The first amendment covers sketch comedy

Jonah Goldberg writes about Hillary Clinton’s funny appearance on SNL, and also remembers Nixon’s pioneering efforts on Laugh-In.

The first amendment covers sketch comedy. And it’s hardly as if Clinton is the first presidential candidate or politician to take advantage of Saturday Night Live or some other entertainment show.

In 1968, Richard Nixon had many of the same challenges Clinton faces today. He was seen, rightly, as stiff, aloof, conspiratorial and too self-serious. That’s why he went on Rowan and Martin’s Laugh In and said “sock it to me.” Nixon, didn’t win the very close presidential election because of one five second bit on Laugh In. But he probably wouldn’t have won if he hadn’t followed the advice of a 28-year-old media consultant wunderkind named Roger Ailes, who helped choreograph Nixon’s image makeover, and the “sock it to me” moment was arguably the most significant part of that effort. (Note: Ailes now runs Fox News where I am a contributor). George Schlatter, the producer of Laugh In, later apologized for helping Nixon get elected.

If Hillary Clinton is elected president in 2016, I very much doubt that Lorne Michaels, the executive producer of Saturday Night Livewill express similar regrets.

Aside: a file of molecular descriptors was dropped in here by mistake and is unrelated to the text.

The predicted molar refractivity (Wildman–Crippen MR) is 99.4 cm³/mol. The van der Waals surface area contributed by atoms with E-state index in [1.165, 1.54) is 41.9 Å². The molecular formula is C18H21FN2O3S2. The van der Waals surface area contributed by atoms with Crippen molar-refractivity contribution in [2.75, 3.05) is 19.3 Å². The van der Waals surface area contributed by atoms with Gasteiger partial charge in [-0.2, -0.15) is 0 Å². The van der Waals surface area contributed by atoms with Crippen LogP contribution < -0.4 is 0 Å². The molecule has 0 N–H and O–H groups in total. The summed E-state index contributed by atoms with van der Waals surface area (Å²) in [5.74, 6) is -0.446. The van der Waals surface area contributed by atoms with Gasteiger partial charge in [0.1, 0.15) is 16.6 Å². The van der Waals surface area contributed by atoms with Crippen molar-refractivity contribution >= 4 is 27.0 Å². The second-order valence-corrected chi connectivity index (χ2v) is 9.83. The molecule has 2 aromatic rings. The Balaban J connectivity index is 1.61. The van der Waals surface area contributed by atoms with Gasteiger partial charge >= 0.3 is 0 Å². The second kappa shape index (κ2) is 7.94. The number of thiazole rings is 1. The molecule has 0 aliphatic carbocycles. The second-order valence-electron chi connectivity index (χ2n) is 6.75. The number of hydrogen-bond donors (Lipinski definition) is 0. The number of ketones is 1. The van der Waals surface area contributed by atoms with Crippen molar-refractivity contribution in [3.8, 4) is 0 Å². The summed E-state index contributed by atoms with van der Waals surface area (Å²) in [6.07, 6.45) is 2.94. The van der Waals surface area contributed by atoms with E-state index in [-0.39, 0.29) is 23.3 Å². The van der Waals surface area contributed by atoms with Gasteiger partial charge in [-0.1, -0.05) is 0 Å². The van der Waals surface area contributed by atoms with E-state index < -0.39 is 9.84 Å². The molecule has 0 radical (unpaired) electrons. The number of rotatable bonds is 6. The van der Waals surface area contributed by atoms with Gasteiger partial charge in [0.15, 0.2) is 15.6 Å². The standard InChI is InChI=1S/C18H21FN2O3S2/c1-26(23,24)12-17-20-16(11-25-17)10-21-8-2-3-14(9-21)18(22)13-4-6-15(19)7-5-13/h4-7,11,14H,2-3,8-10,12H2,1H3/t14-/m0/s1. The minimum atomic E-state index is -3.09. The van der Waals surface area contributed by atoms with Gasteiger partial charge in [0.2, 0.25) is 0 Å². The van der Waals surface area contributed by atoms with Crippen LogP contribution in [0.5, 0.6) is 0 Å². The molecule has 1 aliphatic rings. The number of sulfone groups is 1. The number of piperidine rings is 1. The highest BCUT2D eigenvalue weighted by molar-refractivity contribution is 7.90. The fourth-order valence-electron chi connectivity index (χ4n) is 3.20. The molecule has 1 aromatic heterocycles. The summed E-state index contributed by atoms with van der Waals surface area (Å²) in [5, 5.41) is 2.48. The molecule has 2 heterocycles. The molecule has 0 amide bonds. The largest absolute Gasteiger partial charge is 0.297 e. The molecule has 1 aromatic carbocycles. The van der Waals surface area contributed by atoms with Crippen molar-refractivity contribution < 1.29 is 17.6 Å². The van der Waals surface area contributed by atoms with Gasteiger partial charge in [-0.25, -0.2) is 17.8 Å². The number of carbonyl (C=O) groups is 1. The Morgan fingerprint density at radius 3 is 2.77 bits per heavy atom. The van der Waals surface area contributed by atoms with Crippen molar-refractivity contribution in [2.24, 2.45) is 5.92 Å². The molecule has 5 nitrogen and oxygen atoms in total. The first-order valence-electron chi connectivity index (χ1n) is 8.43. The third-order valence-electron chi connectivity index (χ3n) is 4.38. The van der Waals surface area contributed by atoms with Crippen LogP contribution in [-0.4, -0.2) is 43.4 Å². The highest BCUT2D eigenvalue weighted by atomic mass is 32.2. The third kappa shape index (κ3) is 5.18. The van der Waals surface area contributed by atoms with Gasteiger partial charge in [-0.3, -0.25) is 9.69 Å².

And that’s fine, too.

Again, Saturday Night Live, has the same first amendment rights as The New York Times, The Washington Post and this newspaper. But you know who else has the same free speech rights as the mainstream media? You and me — and George Soros, Charles and David Koch, and every other citizen of the United States.

And that’s why the Supreme Court’s decision in Citizens United was correct. In that decision, the Court held that everyone has the right to get their views and opinions out into the public conversation.

In the arguments before the court, the Obama administration took the position that the government could even ban books during election season if those books amounted to “express advocacy” for a candidate, even if that advocacy took the form of a single mention of a candidate.

The court rejected that argument and President Obama, along with most liberals, have never forgiven the justices. Hillary Clinton is so opposed to the ruling, she has made amending the First Amendment a cornerstone of her campaign.

Why do liberals hate Citizens United so much? No doubt there are many explanations, but one seems particularly obvious. In a world where only powerful institutions in the mainstream media have an unfettered right to make their case during elections, then the conversation is going to go in their favor. Even if Fox News and Rush Limbaugh were the monsters liberal claim they are, the scales still lean inarguably leftward when you include the biggest newspapers, the major TV networks, National Public Radio, and popular programs like The Daily Show and 60 Minutes.

None of these outlets would consider their editorials, news coverage and comedy sketches to be “in kind donations,” but from the perspective of political campaigns, that’s a distinction without a difference.

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